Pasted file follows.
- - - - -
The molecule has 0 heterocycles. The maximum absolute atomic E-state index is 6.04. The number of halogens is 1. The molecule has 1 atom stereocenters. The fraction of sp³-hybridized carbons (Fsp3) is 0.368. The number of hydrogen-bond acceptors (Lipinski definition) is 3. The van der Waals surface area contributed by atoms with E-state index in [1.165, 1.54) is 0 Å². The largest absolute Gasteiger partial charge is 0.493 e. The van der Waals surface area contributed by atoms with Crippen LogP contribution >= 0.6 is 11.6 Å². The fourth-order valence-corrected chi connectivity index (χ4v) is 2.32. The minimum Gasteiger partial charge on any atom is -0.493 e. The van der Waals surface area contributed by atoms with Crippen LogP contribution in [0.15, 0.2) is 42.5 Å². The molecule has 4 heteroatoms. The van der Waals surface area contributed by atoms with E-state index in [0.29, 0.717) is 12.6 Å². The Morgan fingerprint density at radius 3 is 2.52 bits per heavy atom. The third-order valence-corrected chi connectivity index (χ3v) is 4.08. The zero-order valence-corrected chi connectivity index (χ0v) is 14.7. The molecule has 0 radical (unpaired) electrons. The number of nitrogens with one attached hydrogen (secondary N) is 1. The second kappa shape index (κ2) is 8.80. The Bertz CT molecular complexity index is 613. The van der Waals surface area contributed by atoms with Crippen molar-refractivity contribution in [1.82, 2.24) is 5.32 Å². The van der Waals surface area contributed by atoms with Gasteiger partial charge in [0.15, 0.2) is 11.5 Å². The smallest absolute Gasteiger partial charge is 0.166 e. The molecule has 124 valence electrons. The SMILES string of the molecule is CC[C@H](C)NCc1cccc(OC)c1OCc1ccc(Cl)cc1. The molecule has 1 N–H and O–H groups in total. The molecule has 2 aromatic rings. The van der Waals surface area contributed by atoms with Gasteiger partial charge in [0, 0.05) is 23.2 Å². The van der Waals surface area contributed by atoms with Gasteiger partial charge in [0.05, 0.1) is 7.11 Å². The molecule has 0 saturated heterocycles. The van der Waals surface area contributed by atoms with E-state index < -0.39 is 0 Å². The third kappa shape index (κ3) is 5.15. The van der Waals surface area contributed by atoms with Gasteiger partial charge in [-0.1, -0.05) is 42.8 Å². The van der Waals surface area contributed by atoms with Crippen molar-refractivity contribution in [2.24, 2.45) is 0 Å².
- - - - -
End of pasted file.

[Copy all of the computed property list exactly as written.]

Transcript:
The molecule has 0 heterocycles. The maximum absolute atomic E-state index is 6.04. The number of halogens is 1. The molecule has 1 atom stereocenters. The fraction of sp³-hybridized carbons (Fsp3) is 0.368. The number of hydrogen-bond acceptors (Lipinski definition) is 3. The van der Waals surface area contributed by atoms with E-state index in [1.165, 1.54) is 0 Å². The largest absolute Gasteiger partial charge is 0.493 e. The van der Waals surface area contributed by atoms with Crippen LogP contribution >= 0.6 is 11.6 Å². The fourth-order valence-corrected chi connectivity index (χ4v) is 2.32. The minimum Gasteiger partial charge on any atom is -0.493 e. The van der Waals surface area contributed by atoms with Crippen LogP contribution in [0.15, 0.2) is 42.5 Å². The molecule has 4 heteroatoms. The van der Waals surface area contributed by atoms with E-state index in [0.29, 0.717) is 12.6 Å². The Morgan fingerprint density at radius 3 is 2.52 bits per heavy atom. The third-order valence-corrected chi connectivity index (χ3v) is 4.08. The zero-order valence-corrected chi connectivity index (χ0v) is 14.7. The molecule has 0 radical (unpaired) electrons. The number of nitrogens with one attached hydrogen (secondary N) is 1. The second kappa shape index (κ2) is 8.80. The Bertz CT molecular complexity index is 613. The van der Waals surface area contributed by atoms with Crippen molar-refractivity contribution in [1.82, 2.24) is 5.32 Å². The van der Waals surface area contributed by atoms with Gasteiger partial charge in [0.15, 0.2) is 11.5 Å². The smallest absolute Gasteiger partial charge is 0.166 e. The molecule has 124 valence electrons. The SMILES string of the molecule is CC[C@H](C)NCc1cccc(OC)c1OCc1ccc(Cl)cc1. The molecule has 1 N–H and O–H groups in total. The molecule has 2 aromatic rings. The van der Waals surface area contributed by atoms with Gasteiger partial charge in [0, 0.05) is 23.2 Å². The van der Waals surface area contributed by atoms with Gasteiger partial charge in [0.05, 0.1) is 7.11 Å². The molecule has 0 saturated heterocycles. The van der Waals surface area contributed by atoms with E-state index < -0.39 is 0 Å². The third kappa shape index (κ3) is 5.15. The van der Waals surface area contributed by atoms with Gasteiger partial charge in [-0.1, -0.05) is 42.8 Å². The van der Waals surface area contributed by atoms with Crippen molar-refractivity contribution in [2.24, 2.45) is 0 Å².